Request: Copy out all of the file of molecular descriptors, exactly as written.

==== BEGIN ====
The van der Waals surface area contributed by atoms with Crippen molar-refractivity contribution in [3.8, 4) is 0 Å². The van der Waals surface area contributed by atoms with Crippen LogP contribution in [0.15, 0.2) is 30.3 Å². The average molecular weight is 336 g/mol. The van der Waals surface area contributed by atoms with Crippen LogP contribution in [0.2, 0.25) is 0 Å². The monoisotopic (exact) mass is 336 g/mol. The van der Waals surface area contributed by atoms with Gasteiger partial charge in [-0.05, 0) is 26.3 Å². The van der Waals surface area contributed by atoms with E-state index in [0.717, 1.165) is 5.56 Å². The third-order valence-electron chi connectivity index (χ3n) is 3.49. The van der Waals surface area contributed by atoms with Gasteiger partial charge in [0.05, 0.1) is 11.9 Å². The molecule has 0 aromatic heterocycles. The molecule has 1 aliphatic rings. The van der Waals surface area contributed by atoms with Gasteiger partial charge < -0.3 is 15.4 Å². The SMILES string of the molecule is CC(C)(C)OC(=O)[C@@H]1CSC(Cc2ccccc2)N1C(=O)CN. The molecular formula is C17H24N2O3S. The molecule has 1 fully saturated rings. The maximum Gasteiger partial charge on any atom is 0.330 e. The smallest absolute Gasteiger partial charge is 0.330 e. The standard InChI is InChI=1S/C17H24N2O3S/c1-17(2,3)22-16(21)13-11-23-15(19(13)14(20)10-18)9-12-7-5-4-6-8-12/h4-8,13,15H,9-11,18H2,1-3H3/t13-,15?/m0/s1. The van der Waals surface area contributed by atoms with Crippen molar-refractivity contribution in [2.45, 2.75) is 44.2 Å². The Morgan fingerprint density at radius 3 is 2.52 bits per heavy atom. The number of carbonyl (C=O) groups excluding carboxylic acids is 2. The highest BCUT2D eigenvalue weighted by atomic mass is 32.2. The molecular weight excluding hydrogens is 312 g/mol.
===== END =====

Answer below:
The van der Waals surface area contributed by atoms with Crippen molar-refractivity contribution in [3.8, 4) is 0 Å². The van der Waals surface area contributed by atoms with Crippen LogP contribution in [0.15, 0.2) is 30.3 Å². The average molecular weight is 336 g/mol. The van der Waals surface area contributed by atoms with Crippen LogP contribution in [0.2, 0.25) is 0 Å². The monoisotopic (exact) mass is 336 g/mol. The van der Waals surface area contributed by atoms with Gasteiger partial charge in [-0.05, 0) is 26.3 Å². The van der Waals surface area contributed by atoms with E-state index in [0.717, 1.165) is 5.56 Å². The third-order valence-electron chi connectivity index (χ3n) is 3.49. The van der Waals surface area contributed by atoms with Gasteiger partial charge in [0.05, 0.1) is 11.9 Å². The molecule has 0 aromatic heterocycles. The molecule has 1 aliphatic rings. The van der Waals surface area contributed by atoms with Gasteiger partial charge < -0.3 is 15.4 Å². The SMILES string of the molecule is CC(C)(C)OC(=O)[C@@H]1CSC(Cc2ccccc2)N1C(=O)CN. The molecular formula is C17H24N2O3S. The molecule has 1 fully saturated rings. The maximum Gasteiger partial charge on any atom is 0.330 e. The smallest absolute Gasteiger partial charge is 0.330 e. The standard InChI is InChI=1S/C17H24N2O3S/c1-17(2,3)22-16(21)13-11-23-15(19(13)14(20)10-18)9-12-7-5-4-6-8-12/h4-8,13,15H,9-11,18H2,1-3H3/t13-,15?/m0/s1. The van der Waals surface area contributed by atoms with Crippen molar-refractivity contribution in [2.45, 2.75) is 44.2 Å². The Morgan fingerprint density at radius 3 is 2.52 bits per heavy atom. The number of carbonyl (C=O) groups excluding carboxylic acids is 2. The highest BCUT2D eigenvalue weighted by atomic mass is 32.2. The molecular weight excluding hydrogens is 312 g/mol.